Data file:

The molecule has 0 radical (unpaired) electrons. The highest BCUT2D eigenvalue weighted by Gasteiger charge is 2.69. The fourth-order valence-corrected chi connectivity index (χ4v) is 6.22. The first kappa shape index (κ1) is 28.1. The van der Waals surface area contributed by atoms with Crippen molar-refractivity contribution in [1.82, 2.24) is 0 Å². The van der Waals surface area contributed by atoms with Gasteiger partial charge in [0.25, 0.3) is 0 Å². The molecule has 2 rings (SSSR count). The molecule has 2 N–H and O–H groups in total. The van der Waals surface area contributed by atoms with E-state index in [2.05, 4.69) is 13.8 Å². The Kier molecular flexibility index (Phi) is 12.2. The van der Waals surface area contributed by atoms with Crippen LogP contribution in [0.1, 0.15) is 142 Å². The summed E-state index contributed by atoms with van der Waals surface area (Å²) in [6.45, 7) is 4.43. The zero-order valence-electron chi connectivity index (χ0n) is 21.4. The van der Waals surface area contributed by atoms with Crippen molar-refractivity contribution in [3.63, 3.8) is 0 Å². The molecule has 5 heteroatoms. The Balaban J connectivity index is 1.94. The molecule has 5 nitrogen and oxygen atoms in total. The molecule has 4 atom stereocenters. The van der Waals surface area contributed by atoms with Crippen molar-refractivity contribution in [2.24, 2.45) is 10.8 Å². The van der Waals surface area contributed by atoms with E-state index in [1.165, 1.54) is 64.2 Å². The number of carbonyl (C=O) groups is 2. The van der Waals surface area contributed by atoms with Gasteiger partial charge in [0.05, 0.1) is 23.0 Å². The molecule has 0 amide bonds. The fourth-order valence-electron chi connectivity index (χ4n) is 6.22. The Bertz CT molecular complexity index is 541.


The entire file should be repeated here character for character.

The molecule has 0 radical (unpaired) electrons. The highest BCUT2D eigenvalue weighted by Gasteiger charge is 2.69. The fourth-order valence-corrected chi connectivity index (χ4v) is 6.22. The first kappa shape index (κ1) is 28.1. The van der Waals surface area contributed by atoms with Crippen molar-refractivity contribution in [1.82, 2.24) is 0 Å². The van der Waals surface area contributed by atoms with Gasteiger partial charge in [0.25, 0.3) is 0 Å². The molecule has 2 rings (SSSR count). The molecule has 2 N–H and O–H groups in total. The van der Waals surface area contributed by atoms with E-state index in [2.05, 4.69) is 13.8 Å². The Kier molecular flexibility index (Phi) is 12.2. The van der Waals surface area contributed by atoms with Crippen LogP contribution in [0.1, 0.15) is 142 Å². The summed E-state index contributed by atoms with van der Waals surface area (Å²) in [6.45, 7) is 4.43. The zero-order valence-electron chi connectivity index (χ0n) is 21.4. The van der Waals surface area contributed by atoms with Crippen molar-refractivity contribution in [3.63, 3.8) is 0 Å². The molecule has 5 heteroatoms. The Balaban J connectivity index is 1.94. The molecule has 5 nitrogen and oxygen atoms in total. The molecule has 4 atom stereocenters. The van der Waals surface area contributed by atoms with Crippen molar-refractivity contribution in [2.24, 2.45) is 10.8 Å². The van der Waals surface area contributed by atoms with E-state index in [1.165, 1.54) is 64.2 Å². The number of carbonyl (C=O) groups is 2. The van der Waals surface area contributed by atoms with Gasteiger partial charge in [0.05, 0.1) is 23.0 Å². The molecule has 0 amide bonds. The fourth-order valence-electron chi connectivity index (χ4n) is 6.22. The Bertz CT molecular complexity index is 541.